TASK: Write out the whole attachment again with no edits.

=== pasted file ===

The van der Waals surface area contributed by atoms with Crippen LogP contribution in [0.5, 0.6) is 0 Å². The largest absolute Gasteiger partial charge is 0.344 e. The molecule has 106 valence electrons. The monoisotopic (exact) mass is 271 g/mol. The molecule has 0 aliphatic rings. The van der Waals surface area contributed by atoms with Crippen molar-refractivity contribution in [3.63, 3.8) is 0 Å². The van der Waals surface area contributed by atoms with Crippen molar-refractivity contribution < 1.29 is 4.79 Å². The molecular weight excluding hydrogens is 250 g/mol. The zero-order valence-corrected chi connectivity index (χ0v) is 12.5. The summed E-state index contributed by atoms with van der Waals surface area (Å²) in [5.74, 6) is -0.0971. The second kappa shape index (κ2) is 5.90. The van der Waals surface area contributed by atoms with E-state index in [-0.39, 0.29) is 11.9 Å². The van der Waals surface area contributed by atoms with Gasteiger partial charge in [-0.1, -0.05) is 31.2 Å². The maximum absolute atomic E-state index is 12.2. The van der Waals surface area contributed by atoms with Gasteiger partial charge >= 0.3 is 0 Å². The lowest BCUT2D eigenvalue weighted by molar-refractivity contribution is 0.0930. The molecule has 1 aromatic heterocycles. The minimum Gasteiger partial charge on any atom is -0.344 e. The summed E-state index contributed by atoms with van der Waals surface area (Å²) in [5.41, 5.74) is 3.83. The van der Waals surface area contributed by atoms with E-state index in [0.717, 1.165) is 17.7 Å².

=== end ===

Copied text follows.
The van der Waals surface area contributed by atoms with Crippen LogP contribution in [0.5, 0.6) is 0 Å². The largest absolute Gasteiger partial charge is 0.344 e. The molecule has 106 valence electrons. The monoisotopic (exact) mass is 271 g/mol. The molecule has 0 aliphatic rings. The van der Waals surface area contributed by atoms with Crippen molar-refractivity contribution in [3.63, 3.8) is 0 Å². The van der Waals surface area contributed by atoms with Crippen molar-refractivity contribution < 1.29 is 4.79 Å². The molecular weight excluding hydrogens is 250 g/mol. The zero-order valence-corrected chi connectivity index (χ0v) is 12.5. The summed E-state index contributed by atoms with van der Waals surface area (Å²) in [5.74, 6) is -0.0971. The second kappa shape index (κ2) is 5.90. The van der Waals surface area contributed by atoms with E-state index in [-0.39, 0.29) is 11.9 Å². The van der Waals surface area contributed by atoms with Gasteiger partial charge in [-0.1, -0.05) is 31.2 Å². The maximum absolute atomic E-state index is 12.2. The van der Waals surface area contributed by atoms with Gasteiger partial charge >= 0.3 is 0 Å². The lowest BCUT2D eigenvalue weighted by molar-refractivity contribution is 0.0930. The molecule has 1 aromatic heterocycles. The minimum Gasteiger partial charge on any atom is -0.344 e. The summed E-state index contributed by atoms with van der Waals surface area (Å²) in [5.41, 5.74) is 3.83. The van der Waals surface area contributed by atoms with E-state index in [0.717, 1.165) is 17.7 Å².